“RASI’s objective is to deliver 21 UH-1 helicopters with the ‘latest and greatest’ components that will prove to be beneficial to the Philippine Air Force,” his letter to Manalo read.
The source, who was privy to the questionable chopper deal, said the joint venture of RASI and Eagle Copters Ltd defrauded the government by submitting the Statement of Compliance during the negotiation, stating that they will comply with all requirements for the procurement of the 21 refurbished UH-1H.
“This act deprived the government the opportunity to negotiate the project with a qualified supplier who can deliver superior quality of Bell UH-1H instead of UH-1D… The Joint Venture companies also deprived the PAF the chance to acquire better helicopters that are necessary to carry on with its missions and enhanced its capability as part of the AFP Modernization Program,” the source added.
In Malacañang, Presidential Communications Secretary Herminio Coloma Jr. said they have inquired with the DND about the chopper “fiasco” and was promised that the department is “keenly looking” at it, quoting DND Public Information Office chief, Peter Paul Galvez.
But The Manila Times source maintained that the DND should stop the ongoing acceptance of three of the aircraft “before it’s too late and [before the supplier gets]paid.”
The P1.2-billion helicopter deal should be investigated by the Senate, Sen. Joseph Victor Ejercito said.
Estrada, a member of the Senate Committee on National Defense and Security, was referring to the report published by The Timeson Monday about the defective helicopters.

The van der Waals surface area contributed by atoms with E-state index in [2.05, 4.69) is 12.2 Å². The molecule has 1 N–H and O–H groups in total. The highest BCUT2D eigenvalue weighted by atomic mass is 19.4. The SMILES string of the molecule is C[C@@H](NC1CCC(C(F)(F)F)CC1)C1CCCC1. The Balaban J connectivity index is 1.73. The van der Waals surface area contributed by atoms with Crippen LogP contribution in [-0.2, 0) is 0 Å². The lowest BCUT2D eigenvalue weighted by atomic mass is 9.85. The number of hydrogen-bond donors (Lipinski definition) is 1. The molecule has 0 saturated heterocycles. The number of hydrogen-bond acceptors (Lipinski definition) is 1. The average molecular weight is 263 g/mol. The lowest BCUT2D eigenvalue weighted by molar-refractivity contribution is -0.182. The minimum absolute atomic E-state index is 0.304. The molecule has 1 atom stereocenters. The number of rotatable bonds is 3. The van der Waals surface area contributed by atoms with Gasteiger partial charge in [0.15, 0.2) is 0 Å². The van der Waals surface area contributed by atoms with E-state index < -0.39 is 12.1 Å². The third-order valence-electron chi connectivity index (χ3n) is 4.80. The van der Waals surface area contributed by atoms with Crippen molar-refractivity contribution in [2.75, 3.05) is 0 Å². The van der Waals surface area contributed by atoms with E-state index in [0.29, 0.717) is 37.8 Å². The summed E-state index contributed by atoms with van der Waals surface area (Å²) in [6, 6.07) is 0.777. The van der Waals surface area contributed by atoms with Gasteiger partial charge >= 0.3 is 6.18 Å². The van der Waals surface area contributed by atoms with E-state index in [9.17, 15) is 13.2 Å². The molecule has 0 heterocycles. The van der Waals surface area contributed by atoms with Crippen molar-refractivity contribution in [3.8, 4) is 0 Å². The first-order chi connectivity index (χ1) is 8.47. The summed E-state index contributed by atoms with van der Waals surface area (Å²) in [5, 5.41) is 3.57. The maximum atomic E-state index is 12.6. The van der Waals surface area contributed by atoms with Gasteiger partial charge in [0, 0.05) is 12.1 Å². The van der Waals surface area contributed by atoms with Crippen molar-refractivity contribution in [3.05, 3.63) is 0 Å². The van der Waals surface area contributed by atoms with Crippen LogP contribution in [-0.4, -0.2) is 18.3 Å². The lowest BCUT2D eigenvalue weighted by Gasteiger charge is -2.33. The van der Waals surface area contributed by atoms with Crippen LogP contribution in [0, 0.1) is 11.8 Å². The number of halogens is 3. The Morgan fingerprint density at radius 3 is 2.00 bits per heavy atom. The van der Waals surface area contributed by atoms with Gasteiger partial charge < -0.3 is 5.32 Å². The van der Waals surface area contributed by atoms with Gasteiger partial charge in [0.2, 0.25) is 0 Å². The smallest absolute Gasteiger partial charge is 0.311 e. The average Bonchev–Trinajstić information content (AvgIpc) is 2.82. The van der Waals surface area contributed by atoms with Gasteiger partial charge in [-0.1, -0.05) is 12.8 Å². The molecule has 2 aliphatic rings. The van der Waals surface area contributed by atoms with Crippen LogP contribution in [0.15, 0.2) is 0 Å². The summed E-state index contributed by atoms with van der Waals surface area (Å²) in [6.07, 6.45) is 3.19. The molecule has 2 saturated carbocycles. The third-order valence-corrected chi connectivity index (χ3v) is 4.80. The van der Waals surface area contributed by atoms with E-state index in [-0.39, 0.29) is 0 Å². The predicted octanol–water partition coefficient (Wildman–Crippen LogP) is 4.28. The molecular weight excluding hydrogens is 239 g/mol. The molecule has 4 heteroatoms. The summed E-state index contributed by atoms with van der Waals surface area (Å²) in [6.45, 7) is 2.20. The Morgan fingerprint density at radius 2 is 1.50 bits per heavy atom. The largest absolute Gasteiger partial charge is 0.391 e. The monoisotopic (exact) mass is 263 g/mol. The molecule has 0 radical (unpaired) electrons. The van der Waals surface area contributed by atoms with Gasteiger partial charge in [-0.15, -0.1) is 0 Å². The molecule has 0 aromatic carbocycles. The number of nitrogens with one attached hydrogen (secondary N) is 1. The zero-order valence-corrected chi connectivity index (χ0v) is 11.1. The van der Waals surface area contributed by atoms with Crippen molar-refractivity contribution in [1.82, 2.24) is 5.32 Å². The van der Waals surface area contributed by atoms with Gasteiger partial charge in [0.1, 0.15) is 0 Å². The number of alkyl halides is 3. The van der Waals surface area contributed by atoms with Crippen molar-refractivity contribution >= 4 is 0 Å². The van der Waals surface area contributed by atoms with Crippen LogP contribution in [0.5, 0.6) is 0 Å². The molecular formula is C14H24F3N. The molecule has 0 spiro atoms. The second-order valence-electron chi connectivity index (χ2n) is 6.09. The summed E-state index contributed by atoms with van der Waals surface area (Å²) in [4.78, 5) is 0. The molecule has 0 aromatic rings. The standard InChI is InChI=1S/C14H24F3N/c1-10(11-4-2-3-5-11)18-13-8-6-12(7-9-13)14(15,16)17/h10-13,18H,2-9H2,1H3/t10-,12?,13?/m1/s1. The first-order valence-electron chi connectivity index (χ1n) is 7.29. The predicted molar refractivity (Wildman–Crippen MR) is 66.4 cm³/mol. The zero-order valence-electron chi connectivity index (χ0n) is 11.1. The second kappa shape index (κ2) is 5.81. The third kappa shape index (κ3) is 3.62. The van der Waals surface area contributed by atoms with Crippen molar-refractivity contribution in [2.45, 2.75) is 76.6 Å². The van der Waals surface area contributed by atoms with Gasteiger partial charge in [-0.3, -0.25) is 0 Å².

“This [deal]means that we spent P1.2 billion for choppers that can’t be used because the model is already obsolete,” Ejercito said in an interview.
If there were “errors” in the P1.2-billion contract, the defense department is mandated to terminate the contract, a department official said also on Monday.
“Well, the supplier must comply with what is mandated by the contract, we are also mandated to terminate the contract if we found there are [errors]. We are doing what we are supposed to do to see to it that no delivery is accepted unless it complies with what is stated,” Defense Undersecretary Manalo said in a news briefing.
While pointing out that DND officials did not violate any regulation in the procurement law in the acquisition of the helicopters, Manalo added, “If there is an agency that will run after us, then I will accept my fate.”
He said the procurement of 21 helicopters is in the implementation stage and 21 helicopters have been delivered.
But Manalo also explained that delivery is different from acceptance.
“The helicopters were delivered and since [they are of the]knockdown [kind], it’s part of the contract [that we make]the supplier assemble the helicopters and that is not [acceptance]. The interpretation is if [they are]not accepted [they cannot be paid for]as if [they have not been]delivered,” he said.
In the same briefing, Defense Assistance Secretary for Acquisitions Installations and Logistics Patrick Velez also admitted that the contract was not for UH-1D, but for UH-1 and officials deliberately did this to entice more bidders.
Manalo said payment for the helicopters will only be made upon delivery and acceptance of the aircraft.
He added that based on his personal assessment, the supplier must be able to deliver everything not later than April 15, 2015.
“Otherwise, we have reasons to terminate the contract, in addition to that, the supplier must pay maximum liquidated damage amounting to P120 million. The aircraft must be delivered and accepted and they still have to pay liquidated damage,” Manalo said.
Liquidated damage, he also explained, is the damage paid by the supplier for delayed delivery.
WITH REPORTS FROM JEFFESON ANTIPORDA AND FERNAN MARASIGAN